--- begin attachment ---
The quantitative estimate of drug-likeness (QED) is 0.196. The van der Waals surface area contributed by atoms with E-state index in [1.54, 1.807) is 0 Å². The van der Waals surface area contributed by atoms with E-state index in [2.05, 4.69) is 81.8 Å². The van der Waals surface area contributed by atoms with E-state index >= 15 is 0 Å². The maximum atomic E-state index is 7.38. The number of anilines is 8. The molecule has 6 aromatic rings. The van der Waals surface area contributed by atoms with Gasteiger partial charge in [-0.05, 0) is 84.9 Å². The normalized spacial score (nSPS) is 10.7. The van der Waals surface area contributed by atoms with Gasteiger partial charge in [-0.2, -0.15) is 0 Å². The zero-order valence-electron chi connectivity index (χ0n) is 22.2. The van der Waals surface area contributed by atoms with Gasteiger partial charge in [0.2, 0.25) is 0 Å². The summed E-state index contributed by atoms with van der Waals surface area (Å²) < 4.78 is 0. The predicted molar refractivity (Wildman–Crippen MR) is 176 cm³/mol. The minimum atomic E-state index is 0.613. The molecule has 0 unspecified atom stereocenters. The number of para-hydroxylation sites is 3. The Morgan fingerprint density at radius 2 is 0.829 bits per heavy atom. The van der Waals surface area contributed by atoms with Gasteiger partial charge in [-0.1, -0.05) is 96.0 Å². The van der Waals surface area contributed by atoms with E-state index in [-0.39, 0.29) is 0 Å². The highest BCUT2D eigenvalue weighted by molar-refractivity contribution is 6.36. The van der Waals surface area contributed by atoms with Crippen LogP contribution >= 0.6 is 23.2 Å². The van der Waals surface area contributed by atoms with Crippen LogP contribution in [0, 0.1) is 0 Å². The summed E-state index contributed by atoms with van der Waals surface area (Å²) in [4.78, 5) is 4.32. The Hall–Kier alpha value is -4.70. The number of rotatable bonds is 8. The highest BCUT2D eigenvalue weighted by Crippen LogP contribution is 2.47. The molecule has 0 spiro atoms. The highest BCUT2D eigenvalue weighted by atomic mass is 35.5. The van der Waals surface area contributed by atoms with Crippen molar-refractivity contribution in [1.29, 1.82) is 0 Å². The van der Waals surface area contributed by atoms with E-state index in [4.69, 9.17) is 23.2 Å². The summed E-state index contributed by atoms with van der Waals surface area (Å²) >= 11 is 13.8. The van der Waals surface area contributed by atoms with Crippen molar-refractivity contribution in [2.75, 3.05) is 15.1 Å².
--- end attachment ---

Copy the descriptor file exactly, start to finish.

The quantitative estimate of drug-likeness (QED) is 0.196. The van der Waals surface area contributed by atoms with E-state index in [1.54, 1.807) is 0 Å². The van der Waals surface area contributed by atoms with E-state index in [2.05, 4.69) is 81.8 Å². The van der Waals surface area contributed by atoms with E-state index >= 15 is 0 Å². The maximum atomic E-state index is 7.38. The number of anilines is 8. The molecule has 6 aromatic rings. The van der Waals surface area contributed by atoms with Gasteiger partial charge in [-0.05, 0) is 84.9 Å². The normalized spacial score (nSPS) is 10.7. The van der Waals surface area contributed by atoms with Gasteiger partial charge in [-0.2, -0.15) is 0 Å². The zero-order valence-electron chi connectivity index (χ0n) is 22.2. The van der Waals surface area contributed by atoms with Gasteiger partial charge in [0.2, 0.25) is 0 Å². The summed E-state index contributed by atoms with van der Waals surface area (Å²) < 4.78 is 0. The predicted molar refractivity (Wildman–Crippen MR) is 176 cm³/mol. The minimum atomic E-state index is 0.613. The molecule has 0 unspecified atom stereocenters. The number of para-hydroxylation sites is 3. The Morgan fingerprint density at radius 2 is 0.829 bits per heavy atom. The van der Waals surface area contributed by atoms with Gasteiger partial charge in [-0.1, -0.05) is 96.0 Å². The van der Waals surface area contributed by atoms with E-state index in [-0.39, 0.29) is 0 Å². The highest BCUT2D eigenvalue weighted by molar-refractivity contribution is 6.36. The van der Waals surface area contributed by atoms with Crippen LogP contribution >= 0.6 is 23.2 Å². The van der Waals surface area contributed by atoms with Crippen LogP contribution in [0, 0.1) is 0 Å². The summed E-state index contributed by atoms with van der Waals surface area (Å²) in [4.78, 5) is 4.32. The Hall–Kier alpha value is -4.70. The number of rotatable bonds is 8. The highest BCUT2D eigenvalue weighted by Crippen LogP contribution is 2.47. The molecule has 0 spiro atoms. The highest BCUT2D eigenvalue weighted by atomic mass is 35.5. The van der Waals surface area contributed by atoms with Crippen molar-refractivity contribution in [1.29, 1.82) is 0 Å². The van der Waals surface area contributed by atoms with E-state index in [4.69, 9.17) is 23.2 Å². The summed E-state index contributed by atoms with van der Waals surface area (Å²) >= 11 is 13.8. The van der Waals surface area contributed by atoms with Crippen molar-refractivity contribution in [2.75, 3.05) is 15.1 Å².